The Washington Redskins will protect their cheerleaders and punish employees for any misconduct, team president Bruce Allen said Thursday, a day after The New York Times published a story in which cheerleaders said they were required to escort sponsors to a nightclub in Costa Rica in 2013.
Allen said the Redskins organization was concerned by the allegations and would work to create a safe workplace for cheerleaders.
“Our entire organization has great appreciation and respect for our cheerleaders. From the work they do in the local community, to visiting our troops abroad, and for always representing the Redskins organization in a first-class manner, these women are exemplary members of our organization and are worthy of our utmost respect," he said in a statement. "We are proud of these women and support them during this time. We will continue to take all necessary measures to create a safe and respectful work environment.”
Also, Allen questioned what the cheerleaders told the Times.
"Based on the dialogue we’ve had with a number of current and former cheerleaders over the past 48 hours, we’ve heard very different first-hand accounts that directly contradict many of the details of the May 2 article," Allen's statement said.
However, if any employees did act inappropriately, they will face "significant repercussions," he said.
Members of the cheerleading squad said officials repeatedly crossed the line during a trip to Costa Rica on a photo shoot.
First, they took the cheerleaders' passports, according to the Times report. Then, they told them they were required to be topless for a photo shoot as sponsors and FedExField suite holders, who all were men, watched. Then, some of the cheerleaders were told they had to be personal escorts to sponsors at a nightclub.
"They weren't putting a gun to our heads, but it was mandatory for us to go," one of the cheerleaders told the Times. "We weren't asked, we were told. Other girls were devastated because we knew exactly what she was doing."
Several of the women started to cry as the Redskins' cheerleading director and choreographer, Stephanie Jojokian, told them to go to their hotel rooms to get ready.
The women said their participation in the event at the nightclub did not involve sex, but they felt the arrangement amounted to "pimping us out."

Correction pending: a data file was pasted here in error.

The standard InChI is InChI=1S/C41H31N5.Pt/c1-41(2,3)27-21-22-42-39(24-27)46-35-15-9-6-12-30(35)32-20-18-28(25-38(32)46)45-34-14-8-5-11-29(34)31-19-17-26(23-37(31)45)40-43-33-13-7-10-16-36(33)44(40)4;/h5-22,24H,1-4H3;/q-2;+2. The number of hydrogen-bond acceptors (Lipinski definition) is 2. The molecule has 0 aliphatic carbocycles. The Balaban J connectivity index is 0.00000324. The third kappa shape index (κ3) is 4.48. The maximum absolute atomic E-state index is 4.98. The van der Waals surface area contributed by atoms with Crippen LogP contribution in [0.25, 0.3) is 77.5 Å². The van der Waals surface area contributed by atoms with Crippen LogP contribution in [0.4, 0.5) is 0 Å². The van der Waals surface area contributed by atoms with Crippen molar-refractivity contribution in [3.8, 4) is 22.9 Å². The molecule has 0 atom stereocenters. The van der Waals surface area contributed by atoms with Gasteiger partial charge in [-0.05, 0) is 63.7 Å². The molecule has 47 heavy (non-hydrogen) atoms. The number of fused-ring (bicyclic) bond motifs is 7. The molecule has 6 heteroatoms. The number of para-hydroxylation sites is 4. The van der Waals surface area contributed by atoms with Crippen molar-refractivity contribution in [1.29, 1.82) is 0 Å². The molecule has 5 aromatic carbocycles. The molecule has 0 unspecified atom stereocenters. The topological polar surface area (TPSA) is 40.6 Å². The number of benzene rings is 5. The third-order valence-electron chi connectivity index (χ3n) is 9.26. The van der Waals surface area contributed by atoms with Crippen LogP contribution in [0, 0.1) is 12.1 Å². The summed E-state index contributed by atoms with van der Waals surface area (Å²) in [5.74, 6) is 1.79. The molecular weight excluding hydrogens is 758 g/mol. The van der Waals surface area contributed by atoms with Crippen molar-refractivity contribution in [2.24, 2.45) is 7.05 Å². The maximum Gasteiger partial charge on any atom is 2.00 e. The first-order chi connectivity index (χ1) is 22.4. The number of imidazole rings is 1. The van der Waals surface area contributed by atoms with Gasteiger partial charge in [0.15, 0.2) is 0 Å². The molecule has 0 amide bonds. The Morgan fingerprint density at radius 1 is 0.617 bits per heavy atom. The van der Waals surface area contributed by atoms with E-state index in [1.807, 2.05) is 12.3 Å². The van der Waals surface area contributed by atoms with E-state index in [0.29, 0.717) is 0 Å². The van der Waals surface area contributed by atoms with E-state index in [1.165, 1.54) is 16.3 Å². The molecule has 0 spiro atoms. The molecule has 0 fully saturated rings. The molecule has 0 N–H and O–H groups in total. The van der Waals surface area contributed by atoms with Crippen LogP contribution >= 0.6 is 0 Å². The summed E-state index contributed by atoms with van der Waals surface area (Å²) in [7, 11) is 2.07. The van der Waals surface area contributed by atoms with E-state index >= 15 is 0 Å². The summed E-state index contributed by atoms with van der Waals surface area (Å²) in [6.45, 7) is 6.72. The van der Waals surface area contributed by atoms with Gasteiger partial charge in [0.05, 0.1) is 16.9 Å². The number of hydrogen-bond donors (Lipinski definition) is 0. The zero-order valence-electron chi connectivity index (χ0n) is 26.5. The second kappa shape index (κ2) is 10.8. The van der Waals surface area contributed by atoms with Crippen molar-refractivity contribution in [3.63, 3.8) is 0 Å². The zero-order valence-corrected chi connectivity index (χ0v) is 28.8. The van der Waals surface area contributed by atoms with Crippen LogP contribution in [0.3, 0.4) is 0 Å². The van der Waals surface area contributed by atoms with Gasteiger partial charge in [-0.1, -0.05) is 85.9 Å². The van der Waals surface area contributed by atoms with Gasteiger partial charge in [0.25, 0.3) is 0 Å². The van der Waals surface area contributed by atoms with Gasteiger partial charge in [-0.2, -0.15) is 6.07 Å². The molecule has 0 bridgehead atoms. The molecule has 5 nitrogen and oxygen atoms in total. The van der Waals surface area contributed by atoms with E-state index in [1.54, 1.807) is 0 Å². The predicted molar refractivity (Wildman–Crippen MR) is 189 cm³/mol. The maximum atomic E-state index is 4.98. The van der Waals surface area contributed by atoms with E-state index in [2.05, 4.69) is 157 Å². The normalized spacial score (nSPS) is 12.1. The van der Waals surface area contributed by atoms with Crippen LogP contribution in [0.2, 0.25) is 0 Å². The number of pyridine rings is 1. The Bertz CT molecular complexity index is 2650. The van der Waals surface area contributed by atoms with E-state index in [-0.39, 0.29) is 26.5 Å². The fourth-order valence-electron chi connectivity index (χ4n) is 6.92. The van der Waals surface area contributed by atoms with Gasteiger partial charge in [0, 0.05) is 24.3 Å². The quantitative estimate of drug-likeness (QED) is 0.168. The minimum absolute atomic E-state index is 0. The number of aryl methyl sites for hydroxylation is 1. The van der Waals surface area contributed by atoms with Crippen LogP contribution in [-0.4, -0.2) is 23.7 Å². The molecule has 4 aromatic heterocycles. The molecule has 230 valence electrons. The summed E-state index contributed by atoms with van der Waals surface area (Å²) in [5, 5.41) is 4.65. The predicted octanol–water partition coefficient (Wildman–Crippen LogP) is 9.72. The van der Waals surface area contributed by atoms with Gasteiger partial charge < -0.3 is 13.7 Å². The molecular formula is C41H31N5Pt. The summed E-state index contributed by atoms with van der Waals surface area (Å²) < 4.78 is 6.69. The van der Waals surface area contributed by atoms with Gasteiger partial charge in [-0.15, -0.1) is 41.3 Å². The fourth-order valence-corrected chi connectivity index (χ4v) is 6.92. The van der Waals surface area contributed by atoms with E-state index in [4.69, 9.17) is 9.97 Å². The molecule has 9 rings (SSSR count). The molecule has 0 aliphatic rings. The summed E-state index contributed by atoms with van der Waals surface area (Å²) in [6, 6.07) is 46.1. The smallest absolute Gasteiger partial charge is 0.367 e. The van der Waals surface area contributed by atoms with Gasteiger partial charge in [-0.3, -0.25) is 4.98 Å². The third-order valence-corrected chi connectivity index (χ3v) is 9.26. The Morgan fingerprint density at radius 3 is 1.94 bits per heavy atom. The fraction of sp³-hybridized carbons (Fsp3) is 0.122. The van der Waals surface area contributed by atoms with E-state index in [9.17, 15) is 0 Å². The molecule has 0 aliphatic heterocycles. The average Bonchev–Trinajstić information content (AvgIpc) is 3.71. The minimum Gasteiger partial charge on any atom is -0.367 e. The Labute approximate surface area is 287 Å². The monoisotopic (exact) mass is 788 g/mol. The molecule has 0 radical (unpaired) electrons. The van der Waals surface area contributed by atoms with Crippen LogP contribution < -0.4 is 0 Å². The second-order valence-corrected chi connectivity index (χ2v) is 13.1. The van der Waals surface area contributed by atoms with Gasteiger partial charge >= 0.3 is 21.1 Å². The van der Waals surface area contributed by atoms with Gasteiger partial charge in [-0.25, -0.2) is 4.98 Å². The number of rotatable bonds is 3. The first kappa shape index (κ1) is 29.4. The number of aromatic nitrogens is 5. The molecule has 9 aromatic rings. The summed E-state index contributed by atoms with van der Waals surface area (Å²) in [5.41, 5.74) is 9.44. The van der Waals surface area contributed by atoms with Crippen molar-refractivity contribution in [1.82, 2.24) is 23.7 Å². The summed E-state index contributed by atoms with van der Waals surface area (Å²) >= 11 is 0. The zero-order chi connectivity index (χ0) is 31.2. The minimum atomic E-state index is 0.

Jojokian told the Times that no one was forced to go to the nightclub and that the cheerleaders work in a "supportive environment."
The Redskins said in a statement Wednesday that they protect and support their cheerleaders.
“The Redskins’ cheerleader program is one of the NFL’s premier teams in participation, professionalism, and community service," the statement said. "Each Redskin cheerleader is contractually protected to ensure a safe and constructive environment. The work our cheerleaders do in our community, visiting our troops abroad, and supporting our team on the field is something the Redskins organization and our fans take great pride in."
Video posted to social media from June 2, 2013 shows the cheerleaders "perform for guests of the resort."
At the nightclub, the cheerleaders said they were encouraged to drink and flirt with the sponsors. As they left, police officers stopped them and asked them for their passports.
"I guess they thought you were prostitutes," a man affiliated with the squad told them, they recounted to the Times.
Several women on the team decided not to return to the team the following season, the Times reported.
News4 contacted several former Redskins cheerleaders who were with the team in 2013. Two of them, who did not want to be identified, said the events described in the Times story were exaggerated and that the experience described in the story was not recognizable to them.
Another former cheerleader, Charo Bishop, tweeted "#fakenews" with a link to the Times story.
The report comes as former NFL cheerleaders file discrimination lawsuits. In April, a former Miami Dolphins cheerleader said cheerleading coaches mocked her after learning she was a virgin.